I nosed around the photo forums for tips on what might be wrong. A few others reported this problem, and one fellow said he repaired his by blowing dust off the AF sensor. It’s behind the lens, under the mirror. I tried it, but it didn’t help. Perhaps the AF sensor has just gone bad.
I finished the roll with autofocus turned off. The focusing screen offered no focusing help such as a split image, so I just twisted the focus ring until things looked sharp enough and hoped for the best. It worked out fine.
I took the F-801s on a walk around Lions Park in Zionsville. This is where the Little League plays.
The 28-80mm lens was a fine choice for this walk and it delivered good sharpness. As for the sign in this photo, Zionsville is a wealthy suburb, and families here have high expectations of their experiences around town.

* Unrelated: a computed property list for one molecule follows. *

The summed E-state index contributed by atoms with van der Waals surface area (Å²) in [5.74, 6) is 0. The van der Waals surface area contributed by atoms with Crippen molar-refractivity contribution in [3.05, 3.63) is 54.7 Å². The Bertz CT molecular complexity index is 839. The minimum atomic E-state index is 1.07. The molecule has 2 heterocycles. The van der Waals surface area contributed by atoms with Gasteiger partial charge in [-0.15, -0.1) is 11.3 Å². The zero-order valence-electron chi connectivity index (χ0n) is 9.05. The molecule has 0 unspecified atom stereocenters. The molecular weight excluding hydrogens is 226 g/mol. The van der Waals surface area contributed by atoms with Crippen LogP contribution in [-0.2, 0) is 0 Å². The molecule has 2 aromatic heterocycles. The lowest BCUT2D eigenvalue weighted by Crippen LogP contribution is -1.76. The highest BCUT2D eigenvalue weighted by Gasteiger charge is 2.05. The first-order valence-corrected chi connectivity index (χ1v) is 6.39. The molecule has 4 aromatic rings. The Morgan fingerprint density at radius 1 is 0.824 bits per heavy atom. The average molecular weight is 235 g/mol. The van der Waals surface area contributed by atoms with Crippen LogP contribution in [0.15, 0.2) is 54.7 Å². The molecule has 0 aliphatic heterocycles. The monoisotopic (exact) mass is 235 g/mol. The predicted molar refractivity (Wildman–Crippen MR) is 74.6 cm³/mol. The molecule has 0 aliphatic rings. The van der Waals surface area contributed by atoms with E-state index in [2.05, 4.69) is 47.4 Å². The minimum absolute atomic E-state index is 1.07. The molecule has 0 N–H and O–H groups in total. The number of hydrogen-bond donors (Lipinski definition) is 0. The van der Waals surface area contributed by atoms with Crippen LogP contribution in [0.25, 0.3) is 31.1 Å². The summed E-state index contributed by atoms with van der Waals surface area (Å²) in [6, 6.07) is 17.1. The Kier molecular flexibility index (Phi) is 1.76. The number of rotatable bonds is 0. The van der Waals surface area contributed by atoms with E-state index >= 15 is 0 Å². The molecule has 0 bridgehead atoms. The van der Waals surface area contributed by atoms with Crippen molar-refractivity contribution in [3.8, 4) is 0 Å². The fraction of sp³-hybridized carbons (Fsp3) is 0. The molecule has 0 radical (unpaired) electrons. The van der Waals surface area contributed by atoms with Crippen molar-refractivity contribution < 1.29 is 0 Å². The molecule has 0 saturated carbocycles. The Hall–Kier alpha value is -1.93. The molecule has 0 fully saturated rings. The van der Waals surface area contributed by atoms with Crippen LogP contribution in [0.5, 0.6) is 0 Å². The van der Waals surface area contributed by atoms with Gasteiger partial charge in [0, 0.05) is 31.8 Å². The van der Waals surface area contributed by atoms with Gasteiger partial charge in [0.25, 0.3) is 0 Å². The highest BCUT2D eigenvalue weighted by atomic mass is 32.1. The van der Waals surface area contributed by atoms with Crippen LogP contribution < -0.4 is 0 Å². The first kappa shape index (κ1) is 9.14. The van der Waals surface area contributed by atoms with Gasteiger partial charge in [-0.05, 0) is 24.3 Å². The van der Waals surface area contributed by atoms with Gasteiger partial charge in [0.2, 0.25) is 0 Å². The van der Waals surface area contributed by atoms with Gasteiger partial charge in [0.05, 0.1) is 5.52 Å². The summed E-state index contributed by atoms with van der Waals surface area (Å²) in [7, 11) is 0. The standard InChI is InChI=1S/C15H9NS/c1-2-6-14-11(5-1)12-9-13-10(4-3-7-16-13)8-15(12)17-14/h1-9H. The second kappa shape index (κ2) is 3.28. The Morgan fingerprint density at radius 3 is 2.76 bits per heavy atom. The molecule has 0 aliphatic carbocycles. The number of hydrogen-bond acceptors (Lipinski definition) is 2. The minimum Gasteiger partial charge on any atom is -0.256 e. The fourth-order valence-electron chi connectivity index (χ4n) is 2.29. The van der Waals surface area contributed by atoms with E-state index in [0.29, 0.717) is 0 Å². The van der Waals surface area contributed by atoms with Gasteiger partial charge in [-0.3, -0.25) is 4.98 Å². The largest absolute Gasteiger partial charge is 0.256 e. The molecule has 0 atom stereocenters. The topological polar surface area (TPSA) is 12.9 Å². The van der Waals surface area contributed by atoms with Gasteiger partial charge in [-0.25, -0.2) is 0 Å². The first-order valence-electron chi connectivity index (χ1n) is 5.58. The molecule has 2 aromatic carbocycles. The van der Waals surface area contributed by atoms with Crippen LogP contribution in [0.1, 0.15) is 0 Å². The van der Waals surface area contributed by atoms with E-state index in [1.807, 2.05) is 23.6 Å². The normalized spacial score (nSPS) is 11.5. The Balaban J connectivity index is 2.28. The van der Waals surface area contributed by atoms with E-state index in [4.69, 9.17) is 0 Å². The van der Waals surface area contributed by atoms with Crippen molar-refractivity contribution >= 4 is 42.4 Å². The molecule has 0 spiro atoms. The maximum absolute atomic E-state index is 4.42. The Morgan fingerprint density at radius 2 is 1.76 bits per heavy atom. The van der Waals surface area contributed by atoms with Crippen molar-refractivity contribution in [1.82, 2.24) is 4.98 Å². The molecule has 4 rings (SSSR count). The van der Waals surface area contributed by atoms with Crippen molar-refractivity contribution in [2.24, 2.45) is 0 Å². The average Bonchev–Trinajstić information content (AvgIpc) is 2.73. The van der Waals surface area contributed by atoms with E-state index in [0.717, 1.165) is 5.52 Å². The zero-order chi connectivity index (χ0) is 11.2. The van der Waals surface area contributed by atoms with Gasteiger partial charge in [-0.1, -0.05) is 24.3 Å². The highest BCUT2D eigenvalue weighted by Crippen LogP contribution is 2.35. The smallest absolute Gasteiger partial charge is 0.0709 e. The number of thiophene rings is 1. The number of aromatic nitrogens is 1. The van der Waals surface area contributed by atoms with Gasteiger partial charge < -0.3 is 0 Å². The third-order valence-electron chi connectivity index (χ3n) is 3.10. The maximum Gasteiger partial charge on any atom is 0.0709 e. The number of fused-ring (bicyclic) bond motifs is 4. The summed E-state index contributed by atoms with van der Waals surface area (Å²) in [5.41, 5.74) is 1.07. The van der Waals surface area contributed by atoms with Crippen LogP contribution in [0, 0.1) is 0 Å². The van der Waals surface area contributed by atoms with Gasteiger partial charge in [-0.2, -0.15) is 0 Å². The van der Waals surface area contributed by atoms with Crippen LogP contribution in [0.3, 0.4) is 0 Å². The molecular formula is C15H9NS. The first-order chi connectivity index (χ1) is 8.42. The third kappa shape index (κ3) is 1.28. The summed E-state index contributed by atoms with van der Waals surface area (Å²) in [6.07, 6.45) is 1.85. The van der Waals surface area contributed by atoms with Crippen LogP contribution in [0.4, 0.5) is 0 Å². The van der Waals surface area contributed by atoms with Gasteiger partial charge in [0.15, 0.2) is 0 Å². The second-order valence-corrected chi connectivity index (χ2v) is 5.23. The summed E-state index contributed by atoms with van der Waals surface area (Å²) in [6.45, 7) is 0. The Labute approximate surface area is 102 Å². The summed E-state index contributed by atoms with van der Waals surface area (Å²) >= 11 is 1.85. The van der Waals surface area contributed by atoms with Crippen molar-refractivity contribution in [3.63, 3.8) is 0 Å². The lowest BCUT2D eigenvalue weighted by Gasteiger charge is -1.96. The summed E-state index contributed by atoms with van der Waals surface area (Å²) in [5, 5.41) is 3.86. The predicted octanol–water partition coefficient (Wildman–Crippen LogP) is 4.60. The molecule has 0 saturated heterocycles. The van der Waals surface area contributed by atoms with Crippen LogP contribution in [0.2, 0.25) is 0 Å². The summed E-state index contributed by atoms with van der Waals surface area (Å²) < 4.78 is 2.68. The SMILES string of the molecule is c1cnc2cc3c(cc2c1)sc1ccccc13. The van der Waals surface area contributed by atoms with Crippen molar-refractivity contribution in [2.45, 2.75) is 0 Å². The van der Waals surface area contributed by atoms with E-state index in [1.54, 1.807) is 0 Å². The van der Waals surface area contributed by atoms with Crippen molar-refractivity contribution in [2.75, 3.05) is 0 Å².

Except for its autofocus woes, the F-801s performed well. Its large grip makes it a little awkward in the hand; the F50 I shot recently felt far more balanced.
This Nikon F-801s was a gift to the Jim Grey Home for Wayward Cameras, but if you want one, they go for peanuts on eBay all the time. My F-801s’s autofocus problems notwithstanding, these are generally reliable cameras and are a good value in easy SLR shooting. I prefer my Nikon N90s, which replaced the F-801/F-801s and evolved the 35mm SLR’s controls even further toward the configuration that everybody uses today. It feels more luxurious in my hand, and it focuses faster.
If you like old film cameras, check out all of my reviews here! To get Down the Road in your inbox or feed reader, subscribe here.